American actress, famous for playing Monica in Friends, whose films include the Scream trilogy.
What does S3 stand for?
S3 stands for Scream Trilogy (movies)
This definition appears somewhat frequently and is found in the following Acronym Finder categories:
- Slang/chat, popular culture
See other definitions of S3
We have 13 other meanings of S3 in our Acronym Attic
- System-to-System (gaming protocol)
- Surfaced Two Sides and Center Matched (lumber)
- Surfaced Two Sides, One Edge (lumber industry)
- Strategy to Task
- Security Standards Transition Team
- Same to You
- Seems to Work
- Heart Sounds
- Operations & Training Officer
- Safety and Suitability for Service (NATO munitions)
- Secondary 3 (various locations)
- Secure Software Systems
- Selection for Societal Sanity (Metal Gear Solid 2: Sons of Liberty game)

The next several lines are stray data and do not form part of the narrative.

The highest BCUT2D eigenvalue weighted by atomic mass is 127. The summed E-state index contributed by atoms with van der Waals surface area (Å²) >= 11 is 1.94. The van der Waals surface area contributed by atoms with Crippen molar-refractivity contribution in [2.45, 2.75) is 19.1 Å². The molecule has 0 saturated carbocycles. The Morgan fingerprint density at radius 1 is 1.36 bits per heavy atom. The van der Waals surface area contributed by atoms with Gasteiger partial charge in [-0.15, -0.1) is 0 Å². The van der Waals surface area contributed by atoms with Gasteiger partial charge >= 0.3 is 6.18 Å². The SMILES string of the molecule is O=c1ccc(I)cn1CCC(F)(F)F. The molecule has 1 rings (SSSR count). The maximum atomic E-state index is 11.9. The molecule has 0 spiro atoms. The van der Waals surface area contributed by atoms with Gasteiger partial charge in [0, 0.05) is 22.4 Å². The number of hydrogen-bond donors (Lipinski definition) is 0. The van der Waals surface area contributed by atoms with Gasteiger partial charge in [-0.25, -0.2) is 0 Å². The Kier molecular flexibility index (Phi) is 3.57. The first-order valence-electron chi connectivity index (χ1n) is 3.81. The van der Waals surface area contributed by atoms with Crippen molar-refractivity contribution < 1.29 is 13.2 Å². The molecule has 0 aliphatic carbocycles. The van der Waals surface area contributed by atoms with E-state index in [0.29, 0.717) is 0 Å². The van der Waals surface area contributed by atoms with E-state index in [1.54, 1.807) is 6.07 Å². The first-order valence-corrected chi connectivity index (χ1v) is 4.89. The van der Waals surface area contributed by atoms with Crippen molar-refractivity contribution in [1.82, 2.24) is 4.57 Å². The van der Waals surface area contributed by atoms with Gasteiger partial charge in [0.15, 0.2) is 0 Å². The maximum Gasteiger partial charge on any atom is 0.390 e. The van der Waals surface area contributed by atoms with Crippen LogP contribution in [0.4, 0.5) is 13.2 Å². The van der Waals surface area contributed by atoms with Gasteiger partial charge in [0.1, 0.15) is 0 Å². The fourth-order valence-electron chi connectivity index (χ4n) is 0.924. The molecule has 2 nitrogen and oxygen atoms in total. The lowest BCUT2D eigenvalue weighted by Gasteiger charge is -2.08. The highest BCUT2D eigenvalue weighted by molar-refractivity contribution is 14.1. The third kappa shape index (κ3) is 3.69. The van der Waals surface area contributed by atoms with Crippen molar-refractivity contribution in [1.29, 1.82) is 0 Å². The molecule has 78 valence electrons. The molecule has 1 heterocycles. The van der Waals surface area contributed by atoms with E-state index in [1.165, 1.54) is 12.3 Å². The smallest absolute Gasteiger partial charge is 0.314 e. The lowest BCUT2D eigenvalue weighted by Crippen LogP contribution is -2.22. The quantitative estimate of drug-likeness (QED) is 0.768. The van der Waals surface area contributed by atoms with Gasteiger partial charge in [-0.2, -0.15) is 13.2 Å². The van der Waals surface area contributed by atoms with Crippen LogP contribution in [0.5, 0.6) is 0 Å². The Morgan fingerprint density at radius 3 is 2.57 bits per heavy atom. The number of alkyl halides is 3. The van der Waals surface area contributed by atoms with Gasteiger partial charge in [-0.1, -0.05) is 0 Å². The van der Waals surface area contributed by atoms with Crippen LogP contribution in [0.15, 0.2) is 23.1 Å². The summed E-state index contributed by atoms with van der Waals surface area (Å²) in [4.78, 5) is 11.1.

- Self-Sustaining Systems (workshop)
- Signals, Sensors and Systems (Royal Institute of Technology, Stockholm, Sweden)
- Silicon and Software Systems
- Silverstream Software
- Simple Storage Service (Amazon service)
- Sleep Mode 3 (deep-sleep computer power-down state)
- Soils, Sediment and Subsurface Inc (Tallahassee, FL)
Samples in periodicals archive:
But gorgeous actress Neve Campbell, who almost single handedly revitalised the horror genre with her starring turn in the Scream trilogy 10 years ago, and steamed up the screen with Denise Richards in Wild Things, may have the most unusual origins to a Hollywood career.
Sadly, it didn't look like the technique came quite as easily to husband David, best known for his role as the goofy Detective Dewey in the Scream trilogy, but he was happy enough to sit back and watch his wife's ball skills.
Neve Campbell Neve has a souvenir from the comedy-horror Scream trilogy.
Because Scary Movie (18), the Wayans Brothers send-up of the horror movie in general - and the Scream trilogy in particular - is about as subtle as an Anthea Turner wedding photo.
Master of horror Wes Craven - director of Nightmare on Elm Street and the Scream trilogy - is behind the Hollywood remake.
Kidon's criticality is akin to that practiced by the editors of The Baffler or, better still, the kids in the film-within-a-film Scream trilogy.